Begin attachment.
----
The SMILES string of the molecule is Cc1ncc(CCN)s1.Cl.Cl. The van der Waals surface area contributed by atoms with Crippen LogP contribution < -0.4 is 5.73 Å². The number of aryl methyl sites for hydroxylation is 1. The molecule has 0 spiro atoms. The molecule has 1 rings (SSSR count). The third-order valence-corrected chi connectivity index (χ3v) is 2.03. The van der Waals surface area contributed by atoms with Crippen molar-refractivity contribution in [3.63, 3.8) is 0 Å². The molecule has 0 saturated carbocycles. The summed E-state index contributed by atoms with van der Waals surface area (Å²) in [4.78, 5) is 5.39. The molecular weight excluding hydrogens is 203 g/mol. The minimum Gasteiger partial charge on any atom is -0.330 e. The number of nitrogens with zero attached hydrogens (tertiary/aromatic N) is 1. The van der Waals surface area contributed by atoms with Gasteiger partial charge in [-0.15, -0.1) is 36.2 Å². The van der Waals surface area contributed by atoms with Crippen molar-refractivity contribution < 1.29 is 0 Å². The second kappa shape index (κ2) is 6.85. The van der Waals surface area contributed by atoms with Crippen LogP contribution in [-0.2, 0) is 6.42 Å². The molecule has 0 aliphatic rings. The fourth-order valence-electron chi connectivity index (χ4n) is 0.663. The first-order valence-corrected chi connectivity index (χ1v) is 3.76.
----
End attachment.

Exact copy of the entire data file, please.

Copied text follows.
The SMILES string of the molecule is Cc1ncc(CCN)s1.Cl.Cl. The van der Waals surface area contributed by atoms with Crippen LogP contribution < -0.4 is 5.73 Å². The number of aryl methyl sites for hydroxylation is 1. The molecule has 0 spiro atoms. The molecule has 1 rings (SSSR count). The third-order valence-corrected chi connectivity index (χ3v) is 2.03. The van der Waals surface area contributed by atoms with Crippen molar-refractivity contribution in [3.63, 3.8) is 0 Å². The molecule has 0 saturated carbocycles. The summed E-state index contributed by atoms with van der Waals surface area (Å²) in [4.78, 5) is 5.39. The molecular weight excluding hydrogens is 203 g/mol. The minimum Gasteiger partial charge on any atom is -0.330 e. The number of nitrogens with zero attached hydrogens (tertiary/aromatic N) is 1. The van der Waals surface area contributed by atoms with Gasteiger partial charge in [-0.15, -0.1) is 36.2 Å². The van der Waals surface area contributed by atoms with Crippen molar-refractivity contribution < 1.29 is 0 Å². The second kappa shape index (κ2) is 6.85. The van der Waals surface area contributed by atoms with Crippen LogP contribution in [-0.2, 0) is 6.42 Å². The molecule has 0 aliphatic rings. The fourth-order valence-electron chi connectivity index (χ4n) is 0.663. The first-order valence-corrected chi connectivity index (χ1v) is 3.76.